It was a pretty sight enough. The rich autumn tints of the trees gave colour to the landscape, the brilliant flags that marked the course waved gaily in the light breeze, and the sun shone brightly down upon the moving motley crowd.

The stand was not much patronised, at least by the magnates of the land. These preferred the privacy of their carriages. The two fat greys of Sir Thomas Blunderbore of the Beeches stood stolidly in front of the heavy chariot wherein the Blunderborian family (a mother and two unusually ugly daughters) reclined. The Rev. Horace Markham, the foxhunting rector, reined up his blood-mare to chat with Mrs. Eversley, the pretty widow of a late squire of his acquaintance. The Champignons of Kirkminster came out with overpowering splendour. Adelaide Champignon (rising thirty-three and somewhat faded) wearing a bonnet that seemed intended for a microscopic slide, so small was it; and Augustus, the only son of the family, carrying collars and scarf of such portentous dimensions that he looked like a perambulating Niagara of silk and linen.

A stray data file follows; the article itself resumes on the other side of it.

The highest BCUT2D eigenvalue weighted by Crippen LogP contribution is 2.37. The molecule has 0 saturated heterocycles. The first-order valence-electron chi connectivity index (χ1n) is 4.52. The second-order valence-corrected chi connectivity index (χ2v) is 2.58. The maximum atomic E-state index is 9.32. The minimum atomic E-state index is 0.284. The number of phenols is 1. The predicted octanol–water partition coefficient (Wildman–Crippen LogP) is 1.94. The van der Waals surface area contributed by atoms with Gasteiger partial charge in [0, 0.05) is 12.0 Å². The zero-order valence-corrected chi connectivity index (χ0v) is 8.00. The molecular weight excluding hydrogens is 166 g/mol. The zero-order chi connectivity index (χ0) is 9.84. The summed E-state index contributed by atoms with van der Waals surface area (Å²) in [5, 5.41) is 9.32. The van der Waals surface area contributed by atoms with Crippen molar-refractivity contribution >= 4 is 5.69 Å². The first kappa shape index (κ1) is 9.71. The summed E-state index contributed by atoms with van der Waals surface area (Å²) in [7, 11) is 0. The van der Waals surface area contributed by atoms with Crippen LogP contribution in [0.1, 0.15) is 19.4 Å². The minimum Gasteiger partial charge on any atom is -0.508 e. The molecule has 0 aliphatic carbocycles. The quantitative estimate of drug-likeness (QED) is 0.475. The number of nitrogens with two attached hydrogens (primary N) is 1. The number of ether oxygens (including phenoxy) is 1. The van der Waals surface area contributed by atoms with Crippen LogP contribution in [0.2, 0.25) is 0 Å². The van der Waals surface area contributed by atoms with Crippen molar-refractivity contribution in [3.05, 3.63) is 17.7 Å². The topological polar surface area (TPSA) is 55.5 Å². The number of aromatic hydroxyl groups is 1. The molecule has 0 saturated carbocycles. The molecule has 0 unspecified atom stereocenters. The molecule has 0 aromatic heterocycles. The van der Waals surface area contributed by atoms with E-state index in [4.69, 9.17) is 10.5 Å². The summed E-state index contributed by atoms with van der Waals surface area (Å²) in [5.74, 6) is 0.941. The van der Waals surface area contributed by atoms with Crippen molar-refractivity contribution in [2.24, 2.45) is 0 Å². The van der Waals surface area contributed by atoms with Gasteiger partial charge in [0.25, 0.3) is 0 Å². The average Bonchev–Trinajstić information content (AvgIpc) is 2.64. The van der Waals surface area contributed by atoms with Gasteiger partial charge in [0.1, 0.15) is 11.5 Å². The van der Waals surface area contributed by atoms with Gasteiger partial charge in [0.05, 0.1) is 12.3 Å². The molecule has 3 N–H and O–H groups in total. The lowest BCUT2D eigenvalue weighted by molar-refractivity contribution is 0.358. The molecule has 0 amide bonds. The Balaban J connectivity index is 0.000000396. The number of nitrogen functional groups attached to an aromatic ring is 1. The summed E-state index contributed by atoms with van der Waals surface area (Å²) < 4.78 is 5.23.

The non-riding portion of the —th occupied a huge drag, the front seat of which was filled by no less a person than the Colonel himself. Black Brentwood, of the —th, was a man of note. His life, if written, would have made the admirer of sensation novels stare. Men told more stories of Black Brentwood than of any other man in the British army. His name was mixed up with nearly every scandal of the clubs, but he still held his head erect, and walked bravely in noonday. His fame at the War Office was notorious; but it is said that the chief himself, on being asked by some eager reformer to amend the error of Brentwood’s ways, replied, “Sir, the Colonel of the —th is a Soldier. Good morning!”

He looks quiet enough now though, as he leans over the high seat, talking in subdued tones to Rupert Dacre of the Foreign Office, who being on a visit to Matcham, has come over to see the race.

As Mr. Rupert Dacre plays a somewhat prominent part in the history which follows, I will tell you all I know about him.